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Starship Troopers is a great action flick. It doesn’t pretend to be anything more than eye-candy and I admire that honesty. It’s a great popcorn movie, with fantastic special effects, very much in the vein of Lost In Space (only better). If you just remember to leave your brain at the door on the way in you’ll really enjoy this film!

Like lambs to the slaughter...
The story is fairly simplistic (unlike the book on which the film is based) and concerns a group of teenagers who have just graduated from school and are wondering what to do with their lives. Johnny Rico (Casper Van Dein), the school’s all-star athlete is dating the most gorgeous girl in school, Carmen Ibanez (Denise Richards). Unfortunately, Carmen has aspirations of joining the Federation’s mighty Starfleet as a pilot, something Johnny just doesn’t have the brains for. In an attempt to impress Carmen, Johnny signs up for the Mobile Infantry, the cannon fodder of the Federation’s armed forces. Soon after signing up the pair, along with countless other fresh-faced teens, are shipped off to their respective assignments. For Ibanez this means a cushy lunar base where she learns to pilot huge starships. For Rico it means the gruelling training schedule of the Mobile Infantry and one particularly brutal Drill Sergeant named Zim.  Not too far into their training war breaks out with a planet of giant alien insects, known to the people of Earth as the Arachnids. These bugs send a meteor to Earth, which completely obliterates Ibanez’s and Rico's home city of Buenos Aires. Fuelled by revenge, Johnny and the rest of his unit are sent to Klendathu, the Arachnid’s home world, to kick some serious bug butt. Unfortunately for them, that’s when the trouble really starts...

The film features a (then) largely unknown cast of actors, including Casper Van Dien, Denise Richards, Dina Meyer, Neil Patrick Harris, Jake Busey and Patrick Muldoon. Obviously a couple of these actors went on to bigger and better things (most notably Denise Richards), whereas some vanished into obscurity. The only ‘big’ name actor in the film is Michael Ironside, who is such a top bloke that he can actually get away with sounding cool whilst delivering the films cheesy dialogue! Make no mistake; Starship Troopers is groan inducing on occasion, the dialogue reaches absurd levels of cheese and the acting is adequate at best. Still, this doesn’t stop it from being an enjoyable movie, thanks mostly to the fantastic CGI and Paul Verhoeven’s energetic direction. The CGI really is something special, far more convincing than a certain long-eared Gungan I could mention. The bugs all look suitably disgusting, especially the Brain bug. The warriors really look as if they could tear a person to pieces and there are often thousands of the creatures on the screen at the same time. Starship Troopers was a great technical achievement in its day.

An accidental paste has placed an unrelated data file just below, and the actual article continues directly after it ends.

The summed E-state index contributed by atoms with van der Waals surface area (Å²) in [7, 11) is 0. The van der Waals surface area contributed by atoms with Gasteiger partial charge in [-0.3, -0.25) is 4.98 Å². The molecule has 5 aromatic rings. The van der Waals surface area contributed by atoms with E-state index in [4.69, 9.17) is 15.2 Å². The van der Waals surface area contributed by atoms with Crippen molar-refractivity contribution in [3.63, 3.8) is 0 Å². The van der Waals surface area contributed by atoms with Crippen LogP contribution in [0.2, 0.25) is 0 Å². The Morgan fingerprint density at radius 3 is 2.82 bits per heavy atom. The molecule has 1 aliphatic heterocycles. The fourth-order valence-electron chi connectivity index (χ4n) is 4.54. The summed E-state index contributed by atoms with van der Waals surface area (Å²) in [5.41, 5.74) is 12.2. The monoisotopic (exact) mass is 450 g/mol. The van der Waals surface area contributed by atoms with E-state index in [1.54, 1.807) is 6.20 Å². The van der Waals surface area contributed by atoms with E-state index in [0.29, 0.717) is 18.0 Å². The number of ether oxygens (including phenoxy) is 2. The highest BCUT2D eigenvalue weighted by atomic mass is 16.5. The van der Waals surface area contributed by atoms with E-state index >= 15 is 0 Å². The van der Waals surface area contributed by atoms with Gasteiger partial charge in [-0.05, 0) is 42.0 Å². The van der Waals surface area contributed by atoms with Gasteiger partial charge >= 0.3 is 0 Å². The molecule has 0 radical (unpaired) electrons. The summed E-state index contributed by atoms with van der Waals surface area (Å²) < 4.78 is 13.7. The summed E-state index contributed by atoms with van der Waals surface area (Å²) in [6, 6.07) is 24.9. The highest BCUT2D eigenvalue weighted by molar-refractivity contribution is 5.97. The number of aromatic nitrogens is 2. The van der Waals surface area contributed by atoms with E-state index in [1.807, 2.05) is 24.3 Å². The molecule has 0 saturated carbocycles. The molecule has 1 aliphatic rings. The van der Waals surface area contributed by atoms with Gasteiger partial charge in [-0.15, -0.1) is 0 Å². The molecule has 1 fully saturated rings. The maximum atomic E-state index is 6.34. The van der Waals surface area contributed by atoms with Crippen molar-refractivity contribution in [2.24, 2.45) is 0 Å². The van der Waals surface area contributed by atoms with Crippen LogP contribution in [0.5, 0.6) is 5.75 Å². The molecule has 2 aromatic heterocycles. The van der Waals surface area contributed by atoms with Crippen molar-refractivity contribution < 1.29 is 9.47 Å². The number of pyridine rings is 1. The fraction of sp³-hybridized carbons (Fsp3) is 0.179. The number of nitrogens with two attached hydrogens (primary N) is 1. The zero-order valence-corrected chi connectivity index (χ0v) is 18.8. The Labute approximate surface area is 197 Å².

This disc is a real beauty, especially when compared to the appalling UK Region 2 release (more of that later). The disc is dual-sided, but thankfully the film is housed on a single side of the disc (the UK disc is a dreaded "flipper"). The other side of the disc houses most of the special features.

Now that's some effective bug repellent!
Video wise this disc is great. The 1.85:1 anamorphic transfer is very good, especially considering that this DVD has been around for quite some time now. It actually puts some newer releases to shame in terms of image quality. What’s more impressive is that this two hour long film is squeezed onto one side of a DVD-10. The DVD format shows up the astounding Arachnid effects brilliantly and everything is incredibly sharp. There are no visible artefacts or compression problems, and black levels and colour reproduction are also spot-on.

Sound comes in either Dolby Digital 2.0 Surround or 5.1 formats, the latter being the preferred choice (obviously). The mix is great; bugs scamper all around and screeches emanate from every speaker. The surrounds are used extensively during the film, with the crowd cheers during the football game and the roar of the starships being good examples. During the first invasion of the bug’s home planet you will swear you’re right in the middle of the action. The centre dialogue channel is also very clear above the noise of the furious war. The sound effects are worthy of a mention, the bug’s screeches and howls sound brilliant. When you combine the sound with the stunning CGI the Arachnids are really believable (far more believable than the human actors!)

There are a fair smattering of extra features, which include a theatrical trailer, some deleted scenes and a documentary. Also included on the disc are some of the actor’s screen tests, which is a novel addition. There is also a commentary track featuring Ed Neumeier and Paul Verhoeven, two men whose commentaries are always very enthusiastic to say the least. They have a great rapport, probably as they also collaborated on the film Robocop.

Urgh, it makes my skin crawl just to look at this...
As I said before, this is a very enjoyable, no-brainer action film. If you can suspend your disbelief (and for once at the acting not the special effects), then you will find this a great movie for a Friday or Saturday night. Buy it, invite some friends around, turn off the lights, crank up the volume, break out the pizza and beers and get totally carried away by the special effects. You will believe those bugs are real!

*Note – The R2 edition of Starship Troopers was previously released as an extra-less flipper. It has now been reissued and is almost identical to the R1 release in terms of content. This obviously makes it an attractive alternative if you don’t want the hassle of importing, although I can’t comment on picture quality etc.